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A recent encounter with a pesky fly served up a reminder of the days when I fished on a shoestring.

Saturday, August 18, 2018

A recent encounter with a pesky fly served up a reminder of the days when I fished on a shoestring.

“Enough!” Barb said as the bug buzzed her one time too many. I fetched a fly swatter that had been hanging for years from a nail on a 2X4 in the basement. As I stood sentry in the kitchen waiting for the annoying insect to land where I could take aim, I noticed the price tag still stuck to the swatter’s handle.

Twenty nine cents, declared the orange Phar-Mor sticker, or even better, four for $1. For that price, we could afford to keep swatters handy in rooms throughout the house.

For reasons understood only by fellow fishers, the fly caper instigated a chain of memories about what I might have bought for $1 to lug to the lake in earlier times.

Lead sinkers, for example, were dirt cheap. Today many of us fish with tungsten sinkers, as they are heavier and harder than lead and thus are more compact than old-school sinkers and help telegraph bottom contact and fish bites up the line to anglers’ fingers.

A three-pack of quarter-ounce tungsten bullet weights costs $7 or more these days and, sadly, I might lose all of them to snags in a single day on the water. Back when we purchased fly swatters four for $1, I paid less than a buck for enough lead sinkers to last two summers.

Everything costs more these days, which is understandable considering the impact of inflation (bad) and the effect of better materials and engineering (good).

I recall filling the boat’s fuel tank with gasoline that cost 99 cents a gallon. I could stop at McDonald’s after fishing all day and chow down on a double cheeseburger for the same price.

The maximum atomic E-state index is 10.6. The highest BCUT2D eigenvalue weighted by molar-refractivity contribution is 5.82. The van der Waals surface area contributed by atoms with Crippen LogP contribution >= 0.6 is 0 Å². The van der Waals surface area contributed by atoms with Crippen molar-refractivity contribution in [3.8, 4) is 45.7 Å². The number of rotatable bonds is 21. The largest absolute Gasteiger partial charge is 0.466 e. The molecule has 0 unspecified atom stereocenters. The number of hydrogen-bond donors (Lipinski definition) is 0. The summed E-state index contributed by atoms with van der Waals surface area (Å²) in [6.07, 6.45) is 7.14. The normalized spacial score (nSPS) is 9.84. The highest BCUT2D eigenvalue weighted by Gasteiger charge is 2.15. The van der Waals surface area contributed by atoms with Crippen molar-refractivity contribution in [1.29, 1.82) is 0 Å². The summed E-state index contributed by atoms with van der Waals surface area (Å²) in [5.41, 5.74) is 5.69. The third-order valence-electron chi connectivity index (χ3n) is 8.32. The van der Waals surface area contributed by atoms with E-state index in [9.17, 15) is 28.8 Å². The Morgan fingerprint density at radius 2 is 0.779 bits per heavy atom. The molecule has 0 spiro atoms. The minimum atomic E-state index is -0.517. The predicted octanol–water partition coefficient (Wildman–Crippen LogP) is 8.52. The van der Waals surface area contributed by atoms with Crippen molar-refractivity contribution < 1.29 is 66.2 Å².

Today I pay $6 and up for a single crankbait – and much more for the super premium brands. But back when Don Thompson opened his Bass Pro Shops store on Mahoning Avenue in Austintown, my favorite Bomber Model 6A’s were $1.39 each.

Remember when the guesstimate for the price of a boat was $1,000 a foot? We’ve blown past that number as tricked-out 21-foot bass boats’ are approaching $100,000.

My first Mitchell 308 spinning reel cost me $9.99. Today, it’s very easy to spend 10 times that on a premium reel and a whole bunch more if you are inclined to buy the very best.

Those were simpler times. I recall scoping out the bulk plastics at Miller Rod & Gun and the sale bins at the Consolidated and Bargain Port stores. I can’t even guess how many paper order forms I tore out of the Bass Pro Shops catalog, filled in with a pen and mailed with a check. Quaint, eh?

Stuff costs more these days. Not just fishing stuff, of course, but just about everything we eat, wear, drive and use to entertain ourselves. Thankfully, along with the bigger price tags comes the fact that much of our 2018 stuff is better than the goods we bought 30 years ago.

Materials, engineering and quality continue to improve. Fishing products are lighter in weight, perform better and generally last longer than the equipment we lugged to the lake in the 1980s.

All in all, we still get a good deal when we go fishing. But good deal or not, we’re going to go fishing. After all, how do you put a price tag on quality days on the water? They are priceless.